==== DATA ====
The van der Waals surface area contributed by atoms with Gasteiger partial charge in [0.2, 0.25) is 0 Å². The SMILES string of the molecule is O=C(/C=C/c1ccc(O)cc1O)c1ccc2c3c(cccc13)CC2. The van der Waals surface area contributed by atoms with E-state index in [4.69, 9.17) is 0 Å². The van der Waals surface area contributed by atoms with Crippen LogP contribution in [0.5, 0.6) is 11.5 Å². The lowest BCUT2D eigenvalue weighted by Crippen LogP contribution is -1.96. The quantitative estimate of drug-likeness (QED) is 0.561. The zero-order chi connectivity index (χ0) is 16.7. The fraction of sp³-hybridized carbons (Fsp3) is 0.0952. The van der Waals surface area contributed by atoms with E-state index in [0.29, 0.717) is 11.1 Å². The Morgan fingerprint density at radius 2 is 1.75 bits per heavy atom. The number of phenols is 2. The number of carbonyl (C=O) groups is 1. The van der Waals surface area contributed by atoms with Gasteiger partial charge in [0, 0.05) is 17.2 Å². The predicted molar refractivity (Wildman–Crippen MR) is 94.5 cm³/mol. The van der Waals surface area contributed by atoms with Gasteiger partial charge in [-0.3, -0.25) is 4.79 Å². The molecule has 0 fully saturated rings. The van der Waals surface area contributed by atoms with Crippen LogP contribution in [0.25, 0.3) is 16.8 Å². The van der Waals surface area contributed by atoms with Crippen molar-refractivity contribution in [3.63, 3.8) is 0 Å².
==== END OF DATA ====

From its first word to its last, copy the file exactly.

The van der Waals surface area contributed by atoms with Gasteiger partial charge in [0.2, 0.25) is 0 Å². The SMILES string of the molecule is O=C(/C=C/c1ccc(O)cc1O)c1ccc2c3c(cccc13)CC2. The van der Waals surface area contributed by atoms with E-state index in [4.69, 9.17) is 0 Å². The van der Waals surface area contributed by atoms with Crippen LogP contribution in [0.5, 0.6) is 11.5 Å². The lowest BCUT2D eigenvalue weighted by Crippen LogP contribution is -1.96. The quantitative estimate of drug-likeness (QED) is 0.561. The zero-order chi connectivity index (χ0) is 16.7. The fraction of sp³-hybridized carbons (Fsp3) is 0.0952. The van der Waals surface area contributed by atoms with E-state index in [0.29, 0.717) is 11.1 Å². The Morgan fingerprint density at radius 2 is 1.75 bits per heavy atom. The number of phenols is 2. The number of carbonyl (C=O) groups is 1. The van der Waals surface area contributed by atoms with Gasteiger partial charge in [0, 0.05) is 17.2 Å². The predicted molar refractivity (Wildman–Crippen MR) is 94.5 cm³/mol. The van der Waals surface area contributed by atoms with Gasteiger partial charge in [-0.3, -0.25) is 4.79 Å². The molecule has 0 fully saturated rings. The van der Waals surface area contributed by atoms with Crippen LogP contribution in [0.25, 0.3) is 16.8 Å². The van der Waals surface area contributed by atoms with Crippen molar-refractivity contribution in [3.63, 3.8) is 0 Å².